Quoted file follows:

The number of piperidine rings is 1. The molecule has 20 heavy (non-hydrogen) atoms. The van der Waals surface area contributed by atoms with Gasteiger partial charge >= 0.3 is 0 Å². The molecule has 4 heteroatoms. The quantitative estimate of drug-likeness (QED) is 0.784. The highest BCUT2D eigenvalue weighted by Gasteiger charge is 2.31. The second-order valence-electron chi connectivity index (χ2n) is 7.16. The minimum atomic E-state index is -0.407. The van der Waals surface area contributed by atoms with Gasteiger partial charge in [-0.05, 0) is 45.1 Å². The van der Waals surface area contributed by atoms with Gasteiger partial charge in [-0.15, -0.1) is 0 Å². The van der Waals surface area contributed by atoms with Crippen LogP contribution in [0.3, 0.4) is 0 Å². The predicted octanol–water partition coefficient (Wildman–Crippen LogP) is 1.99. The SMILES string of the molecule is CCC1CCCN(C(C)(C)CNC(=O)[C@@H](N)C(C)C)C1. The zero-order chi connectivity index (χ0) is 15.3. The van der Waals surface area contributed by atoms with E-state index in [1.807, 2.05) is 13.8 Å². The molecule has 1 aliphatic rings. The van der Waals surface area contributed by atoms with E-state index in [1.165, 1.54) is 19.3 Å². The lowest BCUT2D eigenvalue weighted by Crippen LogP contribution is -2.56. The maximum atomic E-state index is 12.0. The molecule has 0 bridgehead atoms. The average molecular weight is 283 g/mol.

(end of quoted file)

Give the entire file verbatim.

The number of piperidine rings is 1. The molecule has 20 heavy (non-hydrogen) atoms. The van der Waals surface area contributed by atoms with Gasteiger partial charge >= 0.3 is 0 Å². The molecule has 4 heteroatoms. The quantitative estimate of drug-likeness (QED) is 0.784. The highest BCUT2D eigenvalue weighted by Gasteiger charge is 2.31. The second-order valence-electron chi connectivity index (χ2n) is 7.16. The minimum atomic E-state index is -0.407. The van der Waals surface area contributed by atoms with Gasteiger partial charge in [-0.05, 0) is 45.1 Å². The van der Waals surface area contributed by atoms with Gasteiger partial charge in [-0.15, -0.1) is 0 Å². The van der Waals surface area contributed by atoms with Crippen LogP contribution in [0.3, 0.4) is 0 Å². The predicted octanol–water partition coefficient (Wildman–Crippen LogP) is 1.99. The SMILES string of the molecule is CCC1CCCN(C(C)(C)CNC(=O)[C@@H](N)C(C)C)C1. The zero-order chi connectivity index (χ0) is 15.3. The van der Waals surface area contributed by atoms with E-state index in [1.807, 2.05) is 13.8 Å². The molecule has 1 aliphatic rings. The van der Waals surface area contributed by atoms with E-state index in [1.165, 1.54) is 19.3 Å². The lowest BCUT2D eigenvalue weighted by Crippen LogP contribution is -2.56. The maximum atomic E-state index is 12.0. The molecule has 0 bridgehead atoms. The average molecular weight is 283 g/mol.